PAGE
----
Whether it’s a battered sausage or a portion of chips, a seagull is never far away when Brits are trying to enjoy a seaside snack.
A recent study from a team at the University of Sussex found that seagulls are actually more attracted to food that humans like.
The team found that the clever birds tend to watch humans to see what they eat and then opt for the same items.
While Britons could be at risk from a gull anywhere in the UK, there are a few hotspots where the thieving birds are at their strongest.
A 2020 study by Caravan Guard found the UK’s worst spots for seagull theft by asking holidaymakers where they’d been targeted.
Worst spots for seagull attacks
- Brighton Beach
- Blackpool Beach
- Whitby Beach
- Cornwall town
- Scarborough Beach
- St Ives, Cornwall
- Woolacombe Beach, Devon
- Bridlington Beach
- Hastings Beach
Cruise guest explains reason they ‘really didn’t enjoy’ their cruise[CRUISE]
Britain’s prettiest beach named for Bank Holiday heatwave – full list[STAYCATION]
Scotland considers tourist tax for visitors[LATEST]
Brighton Beach was recently named the UK’s favourite and apparently it’s not just popular with human visitors.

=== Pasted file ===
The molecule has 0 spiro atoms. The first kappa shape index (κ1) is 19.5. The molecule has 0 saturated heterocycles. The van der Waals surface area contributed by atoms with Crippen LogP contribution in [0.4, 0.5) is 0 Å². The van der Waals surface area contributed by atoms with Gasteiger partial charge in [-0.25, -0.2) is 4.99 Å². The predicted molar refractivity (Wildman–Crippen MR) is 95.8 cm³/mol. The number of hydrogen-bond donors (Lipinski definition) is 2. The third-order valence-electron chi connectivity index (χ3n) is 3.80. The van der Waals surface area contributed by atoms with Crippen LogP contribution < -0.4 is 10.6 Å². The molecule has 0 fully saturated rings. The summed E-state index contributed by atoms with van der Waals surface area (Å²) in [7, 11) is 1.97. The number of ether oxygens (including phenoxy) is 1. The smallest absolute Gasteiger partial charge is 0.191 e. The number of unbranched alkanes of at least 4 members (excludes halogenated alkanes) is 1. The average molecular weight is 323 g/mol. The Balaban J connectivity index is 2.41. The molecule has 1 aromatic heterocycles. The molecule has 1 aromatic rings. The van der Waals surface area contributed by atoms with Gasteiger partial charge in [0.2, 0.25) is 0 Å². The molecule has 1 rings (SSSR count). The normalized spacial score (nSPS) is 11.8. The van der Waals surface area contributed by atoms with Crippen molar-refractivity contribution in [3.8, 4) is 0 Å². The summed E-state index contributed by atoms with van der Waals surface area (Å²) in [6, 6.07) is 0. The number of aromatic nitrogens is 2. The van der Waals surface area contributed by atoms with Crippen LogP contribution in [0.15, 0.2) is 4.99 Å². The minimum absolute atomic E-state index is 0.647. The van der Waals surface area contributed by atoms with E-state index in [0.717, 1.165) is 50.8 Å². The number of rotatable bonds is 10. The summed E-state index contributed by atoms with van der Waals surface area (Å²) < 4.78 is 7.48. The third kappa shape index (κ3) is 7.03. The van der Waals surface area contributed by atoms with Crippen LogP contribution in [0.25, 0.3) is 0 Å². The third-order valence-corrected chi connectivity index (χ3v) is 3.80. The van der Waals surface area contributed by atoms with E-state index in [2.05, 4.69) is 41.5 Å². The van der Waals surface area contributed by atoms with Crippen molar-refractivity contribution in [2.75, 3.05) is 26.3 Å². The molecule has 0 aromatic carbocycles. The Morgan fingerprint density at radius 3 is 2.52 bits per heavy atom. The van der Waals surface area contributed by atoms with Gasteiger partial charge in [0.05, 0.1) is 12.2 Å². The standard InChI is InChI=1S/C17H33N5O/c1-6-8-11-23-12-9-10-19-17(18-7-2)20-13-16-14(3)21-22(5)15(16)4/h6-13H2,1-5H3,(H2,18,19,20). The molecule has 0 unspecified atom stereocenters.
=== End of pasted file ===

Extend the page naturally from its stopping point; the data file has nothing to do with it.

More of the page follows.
The pretty beach is where Britons are most at risk of having a seagull steal their chips or ice-cream cone.
It’s no surprise to see Blackpool Beach in second place on the rankings as the city’s Pleasure Beach fairground stalls offer plenty of scavenging opportunities for the birds.
Britons can’t even relax away from the coast with London landing just outside the top five in eighth position.
According to the RSPB, the tenacious birds tend to swoop at people because they associate them with food.
The bird charity advises people not to feed the gulls as this will only encourage them to approach in the hope of grabbing a snack.
The team at Caravan Guard advise that the best way to deter a marauding seagull is to raise your arms above your head and move away.
People should try to keep their food close to their body and avoid waving arms as this could make the bird agitated.
Source: Read Full Article